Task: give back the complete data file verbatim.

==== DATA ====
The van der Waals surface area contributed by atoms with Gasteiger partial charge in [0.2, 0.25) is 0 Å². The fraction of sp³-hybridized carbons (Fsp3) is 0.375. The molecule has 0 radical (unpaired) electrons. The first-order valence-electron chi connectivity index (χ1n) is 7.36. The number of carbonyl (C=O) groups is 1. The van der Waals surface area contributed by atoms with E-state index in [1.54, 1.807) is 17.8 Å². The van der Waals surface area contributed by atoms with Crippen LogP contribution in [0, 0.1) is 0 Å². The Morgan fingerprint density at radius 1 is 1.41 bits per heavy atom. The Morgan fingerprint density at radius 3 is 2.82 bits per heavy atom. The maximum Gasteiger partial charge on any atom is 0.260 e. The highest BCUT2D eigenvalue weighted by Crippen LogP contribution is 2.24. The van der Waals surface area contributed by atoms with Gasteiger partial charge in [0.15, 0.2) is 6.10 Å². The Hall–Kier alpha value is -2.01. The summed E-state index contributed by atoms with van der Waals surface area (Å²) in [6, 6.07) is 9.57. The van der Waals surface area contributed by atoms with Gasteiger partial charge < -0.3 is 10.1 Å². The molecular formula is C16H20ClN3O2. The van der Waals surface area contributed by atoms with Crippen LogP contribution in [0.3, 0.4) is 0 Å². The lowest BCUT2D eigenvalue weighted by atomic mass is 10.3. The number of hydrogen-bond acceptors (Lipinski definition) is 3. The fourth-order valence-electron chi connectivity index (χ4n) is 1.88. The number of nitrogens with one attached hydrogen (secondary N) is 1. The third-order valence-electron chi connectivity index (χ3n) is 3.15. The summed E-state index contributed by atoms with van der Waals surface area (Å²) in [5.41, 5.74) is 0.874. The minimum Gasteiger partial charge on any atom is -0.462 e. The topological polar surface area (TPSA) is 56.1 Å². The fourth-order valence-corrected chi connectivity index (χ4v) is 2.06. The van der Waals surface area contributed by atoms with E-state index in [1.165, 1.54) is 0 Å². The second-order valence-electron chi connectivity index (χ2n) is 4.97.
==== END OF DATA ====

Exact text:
The van der Waals surface area contributed by atoms with Gasteiger partial charge in [0.2, 0.25) is 0 Å². The fraction of sp³-hybridized carbons (Fsp3) is 0.375. The molecule has 0 radical (unpaired) electrons. The first-order valence-electron chi connectivity index (χ1n) is 7.36. The number of carbonyl (C=O) groups is 1. The van der Waals surface area contributed by atoms with E-state index in [1.54, 1.807) is 17.8 Å². The van der Waals surface area contributed by atoms with Crippen LogP contribution in [0, 0.1) is 0 Å². The Morgan fingerprint density at radius 1 is 1.41 bits per heavy atom. The Morgan fingerprint density at radius 3 is 2.82 bits per heavy atom. The maximum Gasteiger partial charge on any atom is 0.260 e. The highest BCUT2D eigenvalue weighted by Crippen LogP contribution is 2.24. The van der Waals surface area contributed by atoms with Gasteiger partial charge in [0.15, 0.2) is 6.10 Å². The Hall–Kier alpha value is -2.01. The summed E-state index contributed by atoms with van der Waals surface area (Å²) in [6, 6.07) is 9.57. The van der Waals surface area contributed by atoms with Gasteiger partial charge < -0.3 is 10.1 Å². The molecular formula is C16H20ClN3O2. The van der Waals surface area contributed by atoms with Crippen LogP contribution in [0.3, 0.4) is 0 Å². The lowest BCUT2D eigenvalue weighted by atomic mass is 10.3. The number of hydrogen-bond acceptors (Lipinski definition) is 3. The fourth-order valence-electron chi connectivity index (χ4n) is 1.88. The number of nitrogens with one attached hydrogen (secondary N) is 1. The third-order valence-electron chi connectivity index (χ3n) is 3.15. The summed E-state index contributed by atoms with van der Waals surface area (Å²) in [5.41, 5.74) is 0.874. The minimum Gasteiger partial charge on any atom is -0.462 e. The topological polar surface area (TPSA) is 56.1 Å². The fourth-order valence-corrected chi connectivity index (χ4v) is 2.06. The van der Waals surface area contributed by atoms with E-state index in [1.165, 1.54) is 0 Å². The second-order valence-electron chi connectivity index (χ2n) is 4.97.